• Another important lesson which can be absorbed from this ayah is that when Satan intrudes the mind of the employee in the absence of the supervisor, he should remember that Allah swt is All-Seeing; He knows the conflicts created by nafs. Such a self-reminding habit ensures that one understands the importance of honesty and sincerity to his leader.
  • This verse steers me to an aspect also mentioned in Ihya-Ulum-Ud-Din (The Revival of Religious Learnings) under ‘Seven things that make the religion of a businessman perfect’ i.e. the worker and the manager should both remember that they are setting up accounts with everyone they deal with. Allah swt will have the debit/credit records on the Final Day.

Narrated by Abu Hurairah (ra), Allah’s Messenger (saw) said, “Allah said, ‘I will be an opponent to three types of people on the day of Resurrection; one who makes a covenant in My name, but proves treacherous, second who sells a free person and eats his price and third, who employs a laborer and takes full work from him but does not pay for his labor.” (Sahih Bukhari).

Aforementioned hadith shows the intensity of love that Allah has for the hard-worker. The employees proffer their services in return of remuneration and benefits. Also, the religious-mandated practice of abiding by the agreement has been emphasized. A Muslim naturally tends to get psychologically attached to his Muslim brother. Reviewing Prophet (saw) management skills, it can be seen how Allah wanted him to boost the morale of the companions (sahabah) at all times and listen to their concerns. Our messenger’s (saw) life reveals his highest regard for employees’ services; their covenant was uncomplicated but magnificent in the context that the volunteers were the most important asset in the mission i.e. their supplications and services.

Isn’t it miraculous how our Creator, most Magnificent and most Merciful, has paved way for our self-evaluation in every field of life? Alhamdulilah! In Surah An-Nisa, Ayah 135, Allah swt says,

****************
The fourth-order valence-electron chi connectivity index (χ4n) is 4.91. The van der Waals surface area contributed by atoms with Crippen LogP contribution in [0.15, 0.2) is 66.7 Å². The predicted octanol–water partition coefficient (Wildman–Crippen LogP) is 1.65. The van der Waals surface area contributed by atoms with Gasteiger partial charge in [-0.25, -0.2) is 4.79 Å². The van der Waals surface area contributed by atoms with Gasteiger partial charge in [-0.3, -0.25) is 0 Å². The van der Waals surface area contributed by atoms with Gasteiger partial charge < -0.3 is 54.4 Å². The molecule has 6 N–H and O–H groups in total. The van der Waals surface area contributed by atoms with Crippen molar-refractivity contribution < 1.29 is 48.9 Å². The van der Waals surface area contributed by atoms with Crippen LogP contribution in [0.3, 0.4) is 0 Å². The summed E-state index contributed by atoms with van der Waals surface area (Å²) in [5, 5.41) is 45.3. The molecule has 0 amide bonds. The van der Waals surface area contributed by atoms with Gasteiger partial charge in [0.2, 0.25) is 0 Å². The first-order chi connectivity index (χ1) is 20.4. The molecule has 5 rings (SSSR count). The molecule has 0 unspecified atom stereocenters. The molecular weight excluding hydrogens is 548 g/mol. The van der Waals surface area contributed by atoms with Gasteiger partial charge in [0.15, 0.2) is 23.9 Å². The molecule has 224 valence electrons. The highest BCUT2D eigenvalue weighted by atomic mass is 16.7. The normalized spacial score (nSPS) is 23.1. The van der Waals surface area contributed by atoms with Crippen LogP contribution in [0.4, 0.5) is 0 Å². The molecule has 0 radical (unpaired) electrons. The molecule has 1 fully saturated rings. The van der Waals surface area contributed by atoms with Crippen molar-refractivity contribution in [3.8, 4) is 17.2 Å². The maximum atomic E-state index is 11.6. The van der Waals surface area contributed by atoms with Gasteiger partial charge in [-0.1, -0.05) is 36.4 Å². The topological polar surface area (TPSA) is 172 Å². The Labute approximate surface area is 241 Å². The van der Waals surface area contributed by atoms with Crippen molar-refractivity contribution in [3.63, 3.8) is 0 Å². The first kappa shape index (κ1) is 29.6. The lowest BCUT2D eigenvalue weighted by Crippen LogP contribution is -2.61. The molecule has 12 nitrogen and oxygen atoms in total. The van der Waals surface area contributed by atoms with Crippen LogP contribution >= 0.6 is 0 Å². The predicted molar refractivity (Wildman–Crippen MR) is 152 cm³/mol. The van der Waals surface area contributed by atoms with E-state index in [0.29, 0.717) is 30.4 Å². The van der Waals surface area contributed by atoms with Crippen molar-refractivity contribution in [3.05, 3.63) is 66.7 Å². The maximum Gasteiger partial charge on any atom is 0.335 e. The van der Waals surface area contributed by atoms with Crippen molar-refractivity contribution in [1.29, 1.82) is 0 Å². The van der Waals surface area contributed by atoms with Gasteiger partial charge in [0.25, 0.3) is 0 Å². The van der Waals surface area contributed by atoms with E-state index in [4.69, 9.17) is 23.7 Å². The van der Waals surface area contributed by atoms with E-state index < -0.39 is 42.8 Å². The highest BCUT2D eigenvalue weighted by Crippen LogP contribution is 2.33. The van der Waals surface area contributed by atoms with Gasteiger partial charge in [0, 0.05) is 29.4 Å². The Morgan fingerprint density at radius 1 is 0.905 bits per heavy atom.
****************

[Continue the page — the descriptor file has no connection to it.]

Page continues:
O you who believe! Stand out firmly for justice, as witnesses to Allah, even though it be against yourselves, or your parents, or your kin, be he rich or poor, Allah is a Better Protector to both (than you). So follow not the lusts (of your hearts), lest you may avoid justice, and if you distort your witness or refuse to give it, verily, Allah is Ever Well-Acquainted with what you do.”

The know-how of justice, self-acceptance, embracing criticism, being truthful and avoiding discrimination lies in this verse. The righteous employee should keep an eye on any acts of discrimination around him; this divine code of life also defines discrimination in terms of favoring the rich staff over the poor. The intention (niyah) of the employer of any organization should be to facilitate his employees and make them intellectual and highly productive Muslims securing an abode in the loftiest compartments of Jannah.

Feeding on my brainwaves in cross-cultural psychology class day before yesterday, I observed my supervisor’s frown turning into a smile. I was overwhelmed when I reminisced a tradition that smile is also a form of sadaqah i.e. an act of charity. Such cheerful habits make us beloved in the eyes of Allah azzawajal.

Purification of soul can also be conquered at work which brings us to yet another attribute of an employer i.e. the ability to pre-plan training programs. Integrating Nouman Ali Khan’s lecture ‘People of Substance’ into the employment bond, positive and negative reinforcement done in accordance with Shariah will yield awe-inspiring results. For example, in a firm in Lahore, the supervisor sends his employees to a holistic nutritionist on performance-based work; she devises plans based on Prophetic Medicine and quantum health sciences which bring them closer to Allah swt’s creation, their body systems and the lifestyle of the Prophet (saw). Another effectual bequest to be given for employee’s recognition could be a book on Prophet Muhammad’s (saw) seerah. Regarding training programs, employees deserve a chance for rejuvenation of faith thus they can be registered into workshops, incorporated Quran and Hadith boot camp courses and conferences.

I believe to become mehboob (beloved) for Allah swt requires to master the blissful art of forgiving. It is perhaps the most heartwarming and fulfilling attribute to apply in jobs and role playing; the employer should forgive and let go of errors and mistakes as frequently as he can looking ahead to riches of Hereafter. On the other hand, the employee should forgive the judgments made about them and accept demotions as a form of test from Allah, the Most Generous.
Allah mentions in Surah Ale-Imran, ayah 136,

For such, the reward is Forgiveness from their Lord, and Gardens with rivers flowing underneath (Paradise), wherein they shall abide forever. How excellent is this reward for the doers (who do righteous deeds according to Allah’s Orders).

Jazak Allah khair!                                                                                                                              

 

Published originally in Hiba Magazine
April 2014 print issue.